Jonathan Jansen:The 67 who shaped my life

JonathanJansenFor my 67 minutes on Mandela Day I praise 67 people who shaped and influenced my life. Each praised person represents Madiba’s values. I begin with my mother, Sarah Jansen (number one), who taught me the value of hard work. Without her steely determination and sense of purpose, I would not be here today.

And thank you for that smack to the face at the age of five for not greeting a complete stranger as he passed before us.

I hold up my mentor, Prof Chabani Manganyi (number two), a professor of clinical psychology. You told me that I should replace anger about the lack of transformation with deep thinking that leads to a disciplined activism.

I cannot forget Paul Galant (number three), my Latin teacher. If you had not interrupted my soccer game in junior high school to tell me I had “potential”, I do not think my horizons would have shifted.

Prof Thamsanqa Kambule (number four), it was during turbulent times that I visited Pace College in Soweto. I had never before seen a principal lead with such quiet grace and discipline.

My students, Sinoxolo Gcilitshana (number five), a man with unbelievable academic ambition who established the first in-house residential library in 114 years at the university, and Ofentse Morawe (number six), who rewrote an examination in which she got in the 80s to ensure she achieved in the 90s.

There were the activists who embodied Nelson Mandela’s fearlessness such as Trevor Manuel (number seven), Saki Macozoma (number eight), Joey Marks (number nine), David Ndaba (exile name, 10), Phyllis Naidoo (11) and Phila Ndwandwe (12).

Principled leaders have shaped my career and choices, like public protector Thuli Madonsela (13), banker Reuel Khoza (14), activist intellectual Neville Alexander (15) and Ghaleb Cachalia (16), whose political choices were not constrained by his illustrious family histor y.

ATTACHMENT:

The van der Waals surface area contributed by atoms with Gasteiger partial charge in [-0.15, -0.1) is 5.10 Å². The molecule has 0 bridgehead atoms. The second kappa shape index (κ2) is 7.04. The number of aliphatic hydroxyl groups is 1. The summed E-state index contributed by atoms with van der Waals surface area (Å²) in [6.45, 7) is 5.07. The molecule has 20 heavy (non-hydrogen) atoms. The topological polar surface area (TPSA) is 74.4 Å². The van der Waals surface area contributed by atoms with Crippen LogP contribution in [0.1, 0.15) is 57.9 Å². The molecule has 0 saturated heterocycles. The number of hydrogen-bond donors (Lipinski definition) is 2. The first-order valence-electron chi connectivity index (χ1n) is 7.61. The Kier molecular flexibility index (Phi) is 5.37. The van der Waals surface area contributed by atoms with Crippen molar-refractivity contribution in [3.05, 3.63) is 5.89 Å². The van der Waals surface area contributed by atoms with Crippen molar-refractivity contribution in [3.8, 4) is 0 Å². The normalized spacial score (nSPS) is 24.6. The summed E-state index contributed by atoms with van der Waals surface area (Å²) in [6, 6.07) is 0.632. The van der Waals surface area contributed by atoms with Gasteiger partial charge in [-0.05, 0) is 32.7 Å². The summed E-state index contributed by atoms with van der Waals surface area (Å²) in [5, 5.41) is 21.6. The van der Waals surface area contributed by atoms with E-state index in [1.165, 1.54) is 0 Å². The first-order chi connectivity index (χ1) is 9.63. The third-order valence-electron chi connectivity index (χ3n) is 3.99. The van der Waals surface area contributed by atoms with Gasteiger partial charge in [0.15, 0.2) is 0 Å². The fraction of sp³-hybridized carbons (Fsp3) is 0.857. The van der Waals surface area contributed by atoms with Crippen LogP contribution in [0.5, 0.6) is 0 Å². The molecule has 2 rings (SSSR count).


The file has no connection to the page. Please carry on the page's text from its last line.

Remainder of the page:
No place is more difficult to lead and to make a living than in the non-governmental sector. People who give away their money and themselves strongly influence leadership approach, such as Lorenzo Davids (17), of Community Chest, Eric Atmore (18), from the Centre for Early Childhood Development, Denzil Smith’s (19) leadership laboratory (20) and Nangamso Kosa’s (21) Inqubela Foundation.

These stalwarts will never be rich, but they enrich the lives of countless others.

Most of all my leadership has been influenced by those who cross borders, who forge friendships and intimacies across racial, gender and class lines in the face of social reprisal like Mpho Tutu (22) or my students Tania Calitz (23) or Foster Lubbe (24) or Karis Topkin (25) or Sibusiso Tshabalala (26).

These are the non-angry South Africans who believe the pursuit of justice among entangled people cannot be achieved through segregated lives.

These are the principal leaders I know who live and lead with unbelievable commitment – Mark Potterton (27, Holy Family), Greg van Schalkwyk (28, Science Academy), Felix Mshololo (29, Menzi), Marguerita Lopes (30, I R Griffith), Cedric Lidzhade (31, Mbilwi), Phaldiela Cooper (32, Cosat), Ashra Norton (33, Leadership College) and Shumi Shongowe (34, Phumlani).

And there are the South Africans who, in overcoming disability, capture Mandela’s spirit of perseverance.

I know of few greater than Nicky Abdinor (35, motivational speaker), Lesego Shuping (36, wheelchair rugby player), Lucas Sithole (37, wheelchair tennis player), Louzanne Coetzee (38, blind Olympian athlete) and Sherri Brynard (39, Down Syndrome leader).

There are people whose very words of courage carry Madiba’s authority in their writings like Max du Preez (40), Ferial Haffajee (41), Justice Malala (42), Ryland Fisher (43), Sam Sole (44), Judith February (45), Rhoda Kadalie (46), Poppy Louw (47), Jan-Jan Joubert (48), Ruda Landman (49), John Robbie (50), Redi Thlabi (51) and Mondli Makhanya (52).

Yet far from the spotlight of public attention the following Mandela-type change agents work quietly to restore our schools every single day: Muavia Gallie (53), Johan Volsteedt (54), Corvell Cranfield (55) and Louise van Ryn (56).

If reconciliation is Madiba’s greatest legacy, these are the public bridge builders today: Pumla Gobodo Madikizela (57, scholar), Olga Macingwane (58, bomb victim), Stan Henkeman (59, leader), Tali Nates (60, speaker), Ginn Fourie (61, victim family) and Rudi Buys (62, youth leader).

The spirit of Mandela is captured in the lives of those who achieve great things on a world stage and yet remain the most humble of citizens, like Wayde van Niekerk (63, 400m world champion), Rolene Strauss (64, Miss World), Pretty Yende (65, opera singer) and Samson Diamond (66, violinist).

And one served him, then and now, Zelda la Grange (67). No, Mandela is not dead. His life and legacy continues through the work and example of these 67 amazing South Africans.

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